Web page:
A Denver Journal Book Review
Ephesians (Exegetical Guide to the Greek New Testament)
Benjamin L. Merkle. Ephesians. Exegetical Guide to the Greek New Testament. Nashville: B & H Academic, 2016. $24.00 pap. xxvi + 246 pp. ISBN 978-1-4336-7611-6.
When Murray Harris first conceived of the Exegetical Guide to the Greek New Testament series, he envisioned volumes that would distill the best of a half-dozen of the standard, recent commentaries on biblical books, help readers understand complex controversies briefly, and save them acquiring and consulting a much more substantial collection of resource works. He also thought he would write them all. His 1991 offering on Colossians and Philemon was an outstanding exemplar but his second volume, on John, appeared only in 2015. Meanwhile, two editors and one publisher later, the series has been divided up, assigned to a diverse array of authors, and other volumes are starting to appear. Merkle, professor of New Testament and Greek at Southeastern Baptist Seminary, has now authored the sixth volume to appear.
The nature of the volumes continues to evolve as well. Ephesians is broken down into bite-size pericopae; under each is a discussion of its structure, a Greek grammatical layout, verse-by-verse and phrase-by-phrase or even word-by-word comments that don’t just highlight key gleanings from other major recent works (thought they do at least that) but also give Merkle’s own views, deal with more minor grammatical issues, sometimes in interaction with other sources, and supply detailed bibliographies topically classified according to the issues of the pericope. After all that, we are given a simple English outline of the passage under the heading, “homiletical suggestions.”
The least useful parts of the book are the grammatical layouts, largely due to the format the editors or publisher has chosen to follow and the inconsistency with which it is followed. Because there is often insufficient room on the page to complete a line of text that should stay on one line, diagonal arrows make you pick it up later starting at the margin again. Vertical ellipses indicate different forms of continuation from clause to clause, understandable if you can diagram the passage for yourself but not always otherwise. And although the editors say that phrases and clauses that modify words in the lines above them are indented so that they begin below the words they modify, there are so many exceptions to this (sometimes it would seem to avoid more incomplete lines having to be cut in two, but also for other indeterminable reasons—just errors?) that one simply can’t count on this being correct.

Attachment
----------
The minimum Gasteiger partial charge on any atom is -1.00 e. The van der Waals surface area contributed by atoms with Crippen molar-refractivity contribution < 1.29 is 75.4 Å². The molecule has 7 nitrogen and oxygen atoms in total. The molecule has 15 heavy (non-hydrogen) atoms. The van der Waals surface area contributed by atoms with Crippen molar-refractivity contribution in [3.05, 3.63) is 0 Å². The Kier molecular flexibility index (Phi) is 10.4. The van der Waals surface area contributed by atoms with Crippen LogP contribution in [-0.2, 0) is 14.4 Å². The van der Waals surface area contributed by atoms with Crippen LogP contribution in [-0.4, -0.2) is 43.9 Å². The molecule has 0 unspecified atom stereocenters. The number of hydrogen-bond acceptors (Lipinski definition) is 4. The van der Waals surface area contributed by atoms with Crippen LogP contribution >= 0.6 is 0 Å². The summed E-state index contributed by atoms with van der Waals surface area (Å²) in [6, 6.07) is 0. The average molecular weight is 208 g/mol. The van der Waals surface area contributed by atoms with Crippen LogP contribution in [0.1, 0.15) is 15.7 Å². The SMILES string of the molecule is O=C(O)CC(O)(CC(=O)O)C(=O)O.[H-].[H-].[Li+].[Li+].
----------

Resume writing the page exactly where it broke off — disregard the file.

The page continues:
The exegetical body of the commentary on each passage has a wealth of helpful information. It also canvasses many more sources than Harris probably ever originally envisioned. As a result a wealth of grammatical labels are surveyed, not always used by different authors in the same ways, and there is no necessary way to determine how Merkle himself is using some of the ambiguous categories. On the big interpretive controversies where the major options are listed and indented and Merkle’s preferred one asterisked, the guidance given is almost always judicious. Lesser issues dealt with in between these big ones receive more unequal treatment.
So, e.g., in 1:5, under the prepositional phrase,
Numerous questions come to mind. First, Bauer’s dictionary (BDAG) is classifying this phrase as causal, not supplementing an already existing determination that κατὰ, is introducing a norm. Why should we consider that it is both? Second, is
Five verses later in 1:10, Merkle comments on the infinitival clause, “to sum up all things in Christ”: “ 'Aνακεφαλαιώσασθαι (aor. mid. inf. of ἀνακεφαλαιοώ, ‘sum up,’ ‘recapitulate’ [BDAG 65c]). This vb. Is an explanatory (epex.) inf. that . . . explains the content of the mystery of God’s will.” But on the grammatical layout, it is not treated in this fashion but as subordinate to προέθετο (“he planned”). After a verb which cries out for a direct object, an infinitive is not likely to be epexegetical but complementary/supplementary: what did God plan to do? Answer: he planned to sum up all things in Christ.
In 3:2, Paul writes, “surely you have heard of the stewardship of the grace of God which was given to me for you.” Merkle analyzes